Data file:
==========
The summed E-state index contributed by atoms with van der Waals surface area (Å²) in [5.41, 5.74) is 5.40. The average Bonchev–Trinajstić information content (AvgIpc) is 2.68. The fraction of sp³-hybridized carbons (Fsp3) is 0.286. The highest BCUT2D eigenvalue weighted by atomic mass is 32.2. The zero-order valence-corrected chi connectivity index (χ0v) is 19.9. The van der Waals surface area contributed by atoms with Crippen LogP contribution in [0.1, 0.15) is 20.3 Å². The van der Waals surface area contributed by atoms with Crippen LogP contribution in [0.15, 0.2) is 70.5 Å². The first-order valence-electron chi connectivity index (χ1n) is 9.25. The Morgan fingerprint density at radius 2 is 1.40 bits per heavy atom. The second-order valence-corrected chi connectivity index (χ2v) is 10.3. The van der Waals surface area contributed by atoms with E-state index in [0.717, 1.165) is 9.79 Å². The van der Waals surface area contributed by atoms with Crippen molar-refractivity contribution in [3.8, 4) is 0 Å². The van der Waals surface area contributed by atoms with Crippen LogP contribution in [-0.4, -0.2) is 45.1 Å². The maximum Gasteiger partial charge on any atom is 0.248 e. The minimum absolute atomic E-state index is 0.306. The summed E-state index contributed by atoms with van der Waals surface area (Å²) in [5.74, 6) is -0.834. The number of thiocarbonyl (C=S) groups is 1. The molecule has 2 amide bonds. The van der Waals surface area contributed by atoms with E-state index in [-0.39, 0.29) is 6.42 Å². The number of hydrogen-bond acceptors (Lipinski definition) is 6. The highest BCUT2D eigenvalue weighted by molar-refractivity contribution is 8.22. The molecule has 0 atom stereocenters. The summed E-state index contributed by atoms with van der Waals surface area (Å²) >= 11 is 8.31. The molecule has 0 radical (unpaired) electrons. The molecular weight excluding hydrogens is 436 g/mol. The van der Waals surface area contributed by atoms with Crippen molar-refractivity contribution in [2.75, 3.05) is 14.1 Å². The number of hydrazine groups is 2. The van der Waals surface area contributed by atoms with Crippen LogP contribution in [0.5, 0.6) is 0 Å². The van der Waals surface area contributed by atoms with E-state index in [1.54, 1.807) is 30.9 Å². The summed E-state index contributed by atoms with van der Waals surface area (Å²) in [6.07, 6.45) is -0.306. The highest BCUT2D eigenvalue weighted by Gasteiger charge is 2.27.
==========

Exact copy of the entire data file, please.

The summed E-state index contributed by atoms with van der Waals surface area (Å²) in [5.41, 5.74) is 5.40. The average Bonchev–Trinajstić information content (AvgIpc) is 2.68. The fraction of sp³-hybridized carbons (Fsp3) is 0.286. The highest BCUT2D eigenvalue weighted by atomic mass is 32.2. The zero-order valence-corrected chi connectivity index (χ0v) is 19.9. The van der Waals surface area contributed by atoms with Crippen LogP contribution in [0.1, 0.15) is 20.3 Å². The van der Waals surface area contributed by atoms with Crippen LogP contribution in [0.15, 0.2) is 70.5 Å². The first-order valence-electron chi connectivity index (χ1n) is 9.25. The Morgan fingerprint density at radius 2 is 1.40 bits per heavy atom. The second-order valence-corrected chi connectivity index (χ2v) is 10.3. The van der Waals surface area contributed by atoms with E-state index in [0.717, 1.165) is 9.79 Å². The van der Waals surface area contributed by atoms with Crippen molar-refractivity contribution in [3.8, 4) is 0 Å². The van der Waals surface area contributed by atoms with Crippen LogP contribution in [-0.4, -0.2) is 45.1 Å². The maximum Gasteiger partial charge on any atom is 0.248 e. The minimum absolute atomic E-state index is 0.306. The summed E-state index contributed by atoms with van der Waals surface area (Å²) in [5.74, 6) is -0.834. The number of thiocarbonyl (C=S) groups is 1. The molecule has 2 amide bonds. The van der Waals surface area contributed by atoms with E-state index in [-0.39, 0.29) is 6.42 Å². The number of hydrogen-bond acceptors (Lipinski definition) is 6. The highest BCUT2D eigenvalue weighted by molar-refractivity contribution is 8.22. The molecule has 0 atom stereocenters. The summed E-state index contributed by atoms with van der Waals surface area (Å²) >= 11 is 8.31. The molecule has 0 radical (unpaired) electrons. The molecular weight excluding hydrogens is 436 g/mol. The van der Waals surface area contributed by atoms with Crippen molar-refractivity contribution in [2.75, 3.05) is 14.1 Å². The number of hydrazine groups is 2. The van der Waals surface area contributed by atoms with Crippen LogP contribution in [0.5, 0.6) is 0 Å². The van der Waals surface area contributed by atoms with E-state index in [1.54, 1.807) is 30.9 Å². The summed E-state index contributed by atoms with van der Waals surface area (Å²) in [6.07, 6.45) is -0.306. The highest BCUT2D eigenvalue weighted by Gasteiger charge is 2.27.